Bill Delaney: Unrest in Pakistan
ISLAMABAD, Pakistan (CNN) -- Civil unrest has been reported in some parts of Pakistan in relation to the U.S.-led bombing campaign in neighboring Afghanistan.
In southern Pakistan, Islamic extremists are suspected in a bloody attack Sunday on Christian churchgoers.
On Monday, thousands of Pakistani tribesmen reportedly sought to enter Afghanistan to help the ruling Taliban's military efforts.
CNN's Bill Delaney is based in Islamabad and filed the following report:
DELANEY: In this country of 140 million, protests and unrest still reflect only a small minority in this country. But the potency of it was shown nowhere more horrifically than at a Catholic church in southern Pakistan -- St. Dominic's -- where there was a massacre Sunday. Sixteen Protestants [part of a congregation that borrowed the church for services] worshipping there were attacked by gunmen who bolted the door of the church and sprayed gunfire on men, women and children. Thousands came to mourn at that church Monday. Islamic extremists are suspected in the shooting. The government has vowed to track them down. Muslim religious groups in Pakistan also condemn those killings.
On the northern border of Pakistan with Afghanistan, in another sign of the unrest, thousands of Pakistani tribesmen have gathered. They say they want to cross into Afghanistan to help the Taliban military.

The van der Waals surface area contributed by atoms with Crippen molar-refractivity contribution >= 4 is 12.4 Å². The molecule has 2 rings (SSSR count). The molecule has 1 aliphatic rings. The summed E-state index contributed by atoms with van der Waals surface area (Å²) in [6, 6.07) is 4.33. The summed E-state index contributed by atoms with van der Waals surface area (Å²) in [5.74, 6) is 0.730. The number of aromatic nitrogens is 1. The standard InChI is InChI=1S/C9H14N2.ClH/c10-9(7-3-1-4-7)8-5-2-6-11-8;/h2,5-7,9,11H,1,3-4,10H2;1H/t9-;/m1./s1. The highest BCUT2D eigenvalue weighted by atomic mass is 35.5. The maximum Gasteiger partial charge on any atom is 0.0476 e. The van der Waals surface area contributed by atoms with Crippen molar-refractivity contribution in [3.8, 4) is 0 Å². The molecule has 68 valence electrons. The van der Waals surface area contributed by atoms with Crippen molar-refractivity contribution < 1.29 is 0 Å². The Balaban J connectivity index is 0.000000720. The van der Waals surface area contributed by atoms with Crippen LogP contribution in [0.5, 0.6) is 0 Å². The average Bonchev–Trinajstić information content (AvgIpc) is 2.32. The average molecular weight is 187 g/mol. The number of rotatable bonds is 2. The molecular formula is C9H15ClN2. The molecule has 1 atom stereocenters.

The Pakistani government has vowed not to let them cross, and interestingly, at a press conference by the Taliban in Islamabad on Monday, the Taliban ambassador to Pakistan himself also discouraged these Pakistani tribesmen from crossing into Afghanistan.
Observers here find it interesting that as we enter this fourth week of bombing in Afghanistan, the Taliban apparently are comfortable enough with their position not to want reinforcements to cross into Afghanistan to help them.
On the diplomatic front, the U.N. special envoy to Afghanistan [Lakhtar Brahimi] was in Pakistan Monday. He may meet with Taliban officials. Gen. Tommy Franks, commander in chief of U.S. Central Command, also arrived in Islamabad on Monday for meetings with Pakistani officials.
CNN: Pakistan may say they don't want those supporters of the Taliban to cross the border -- but that's an awfully porous border, isn't it?
DELANEY: Very much so. If these tribesmen want to get across, certainly in small numbers they will be able to do so. At the moment, they are traveling in motorized vehicles. Many of these vehicles are armed, and that will make it more difficult for them because they'd have to cross over roads. But if some of them want to cross, there will be a way to cross that porous border.
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